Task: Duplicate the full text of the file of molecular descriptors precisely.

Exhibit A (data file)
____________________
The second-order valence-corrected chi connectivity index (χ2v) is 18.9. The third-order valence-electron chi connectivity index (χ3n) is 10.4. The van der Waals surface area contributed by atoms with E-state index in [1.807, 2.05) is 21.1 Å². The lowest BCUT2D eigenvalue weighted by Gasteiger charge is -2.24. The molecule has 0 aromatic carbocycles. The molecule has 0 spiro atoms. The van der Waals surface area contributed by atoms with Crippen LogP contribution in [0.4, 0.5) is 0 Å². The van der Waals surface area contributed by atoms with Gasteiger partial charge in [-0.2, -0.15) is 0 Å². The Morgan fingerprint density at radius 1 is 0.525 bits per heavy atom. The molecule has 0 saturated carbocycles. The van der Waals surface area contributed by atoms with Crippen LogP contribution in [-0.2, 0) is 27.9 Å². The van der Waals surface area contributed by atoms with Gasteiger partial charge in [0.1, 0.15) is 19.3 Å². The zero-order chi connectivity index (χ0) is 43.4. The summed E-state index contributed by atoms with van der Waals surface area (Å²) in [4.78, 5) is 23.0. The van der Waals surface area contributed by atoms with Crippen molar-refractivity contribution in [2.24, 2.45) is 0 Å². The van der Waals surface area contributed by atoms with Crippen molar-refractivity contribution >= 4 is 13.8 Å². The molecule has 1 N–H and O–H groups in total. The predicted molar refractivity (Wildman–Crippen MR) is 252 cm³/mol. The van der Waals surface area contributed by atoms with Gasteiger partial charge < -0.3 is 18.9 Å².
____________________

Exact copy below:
The second-order valence-corrected chi connectivity index (χ2v) is 18.9. The third-order valence-electron chi connectivity index (χ3n) is 10.4. The van der Waals surface area contributed by atoms with E-state index in [1.807, 2.05) is 21.1 Å². The lowest BCUT2D eigenvalue weighted by Gasteiger charge is -2.24. The molecule has 0 aromatic carbocycles. The molecule has 0 spiro atoms. The van der Waals surface area contributed by atoms with Crippen LogP contribution in [0.4, 0.5) is 0 Å². The van der Waals surface area contributed by atoms with Gasteiger partial charge in [-0.2, -0.15) is 0 Å². The Morgan fingerprint density at radius 1 is 0.525 bits per heavy atom. The molecule has 0 saturated carbocycles. The van der Waals surface area contributed by atoms with Crippen LogP contribution in [-0.2, 0) is 27.9 Å². The van der Waals surface area contributed by atoms with Gasteiger partial charge in [0.1, 0.15) is 19.3 Å². The zero-order chi connectivity index (χ0) is 43.4. The summed E-state index contributed by atoms with van der Waals surface area (Å²) in [4.78, 5) is 23.0. The van der Waals surface area contributed by atoms with Crippen molar-refractivity contribution in [2.24, 2.45) is 0 Å². The van der Waals surface area contributed by atoms with Crippen molar-refractivity contribution >= 4 is 13.8 Å². The molecule has 1 N–H and O–H groups in total. The predicted molar refractivity (Wildman–Crippen MR) is 252 cm³/mol. The van der Waals surface area contributed by atoms with Gasteiger partial charge < -0.3 is 18.9 Å².